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Know where to go for help, reminds Northumbria

Monday, 06 July, 2015
Know where to go for help, reminds Northumbria

People in North Tyneside are being reminded of the changes which have taken place in emergency care.

On 16 June, the new Northumbria Specialist Emergency Care Hospital opened in Cramlington, heralding a new era in emergency care across the borough and Northumberland.

The changes mean that all serious emergencies are now treated at the new Northumbria hospital where expert clinical teams are on hand around the clock, whereas urgent care for less serious conditions is provided at North Tyneside General Hospital.

In light of these changes, Northumbria Healthcare NHS Foundation Trust is urging people to choose the right service for their condition.

The trust is reminding residents that if they are seriously ill or injured – such as experiencing loss of consciousness or severe abdominal pain – they must go to the new Northumbria hospital or ring 999, and not attend the walk-in service at North Tyneside hospital.

David Evans, medical director at Northumbria Healthcare, said: “Whereas most patients will arrive at the new hospital by emergency blue light ambulance or emergency GP admission, some people who are seriously ill or injured may arrive themselves.

“We have had a few situations where people with severe chest pain or sudden shortness of breath have attended our walk-in service at North Tyneside hospital – in these circumstances they should go to the new hospital at Cramlington, or ring 999. “At the new hospital, they will be treated by experts in their condition which will help to maximise chances of survival and making a good recovery.

“It is worth remembering that most people who are admitted to the new hospital will only stay two to three days after which they will be safely transferred to their local hospital for any necessary on-going care, or will be discharged safely home.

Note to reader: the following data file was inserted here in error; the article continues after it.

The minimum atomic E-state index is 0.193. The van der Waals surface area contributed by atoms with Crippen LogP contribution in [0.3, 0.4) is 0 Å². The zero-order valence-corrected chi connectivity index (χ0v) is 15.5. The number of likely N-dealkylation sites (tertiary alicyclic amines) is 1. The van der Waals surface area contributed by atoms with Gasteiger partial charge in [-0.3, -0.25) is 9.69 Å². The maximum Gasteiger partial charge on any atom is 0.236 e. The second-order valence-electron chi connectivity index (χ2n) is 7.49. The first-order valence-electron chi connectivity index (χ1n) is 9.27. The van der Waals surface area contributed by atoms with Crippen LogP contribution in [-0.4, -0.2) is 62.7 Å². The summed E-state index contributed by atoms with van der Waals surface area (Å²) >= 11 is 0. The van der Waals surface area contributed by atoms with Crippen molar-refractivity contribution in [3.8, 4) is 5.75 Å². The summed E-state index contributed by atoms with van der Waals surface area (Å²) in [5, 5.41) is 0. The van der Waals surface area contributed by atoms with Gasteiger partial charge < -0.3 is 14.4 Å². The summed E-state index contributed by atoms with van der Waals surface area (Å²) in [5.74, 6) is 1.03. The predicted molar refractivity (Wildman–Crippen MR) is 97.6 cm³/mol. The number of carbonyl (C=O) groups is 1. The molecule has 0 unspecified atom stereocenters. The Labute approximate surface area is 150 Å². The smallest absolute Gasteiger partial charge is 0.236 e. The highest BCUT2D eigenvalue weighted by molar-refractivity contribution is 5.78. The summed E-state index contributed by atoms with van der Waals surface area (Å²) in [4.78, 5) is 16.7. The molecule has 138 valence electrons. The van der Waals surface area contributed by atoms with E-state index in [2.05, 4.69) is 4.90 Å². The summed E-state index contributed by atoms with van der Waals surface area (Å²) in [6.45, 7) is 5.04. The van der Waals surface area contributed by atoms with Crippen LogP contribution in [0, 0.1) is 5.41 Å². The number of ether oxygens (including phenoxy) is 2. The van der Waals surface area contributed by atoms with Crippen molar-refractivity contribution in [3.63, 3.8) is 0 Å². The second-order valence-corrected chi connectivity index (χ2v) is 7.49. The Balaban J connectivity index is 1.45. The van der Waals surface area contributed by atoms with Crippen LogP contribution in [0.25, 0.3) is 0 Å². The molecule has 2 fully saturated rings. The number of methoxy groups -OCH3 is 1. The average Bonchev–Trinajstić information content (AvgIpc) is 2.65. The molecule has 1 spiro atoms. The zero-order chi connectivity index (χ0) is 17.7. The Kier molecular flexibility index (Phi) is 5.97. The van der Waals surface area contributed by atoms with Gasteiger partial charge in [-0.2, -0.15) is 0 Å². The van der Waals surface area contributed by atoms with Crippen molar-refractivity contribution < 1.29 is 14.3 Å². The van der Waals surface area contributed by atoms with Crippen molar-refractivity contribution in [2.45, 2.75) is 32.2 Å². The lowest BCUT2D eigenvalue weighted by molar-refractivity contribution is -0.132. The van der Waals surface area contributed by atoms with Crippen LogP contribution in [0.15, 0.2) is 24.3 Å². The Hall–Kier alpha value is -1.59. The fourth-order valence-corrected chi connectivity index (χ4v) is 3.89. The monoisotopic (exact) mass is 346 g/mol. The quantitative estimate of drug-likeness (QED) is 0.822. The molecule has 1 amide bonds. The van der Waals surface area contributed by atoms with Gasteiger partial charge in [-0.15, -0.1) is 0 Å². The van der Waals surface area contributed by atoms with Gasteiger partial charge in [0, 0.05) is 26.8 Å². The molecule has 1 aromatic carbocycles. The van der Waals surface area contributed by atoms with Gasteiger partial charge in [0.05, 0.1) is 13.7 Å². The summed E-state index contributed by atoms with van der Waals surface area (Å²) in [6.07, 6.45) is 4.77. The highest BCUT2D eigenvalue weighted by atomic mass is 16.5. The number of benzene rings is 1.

“For people who need urgent care for less serious conditions such as a minor fracture, broken bone, abscess or wound infection they should go to our 24-hr walk-in service at North Tyneside hospital.”

The new Northumbria hospital is the first purpose-built dedicated emergency care hospital in England. It has emergency care consultants on site 24 hours a day, seven days a week with consultants in a broad range of conditions also available every day to speed up specialist care for patients.

A widespread public awareness campaign has been taking place to make sure people know where to go for help whether they need urgent care, or are faced with a serious emergency.

This has included high-profile advertising across public transport, on large exterior billboard sites, on radio stations, as well as significant awareness-raising online, via social media and through TV, radio and newspapers.

A detailed information booklet has also been distributed in the community.  All information is also available on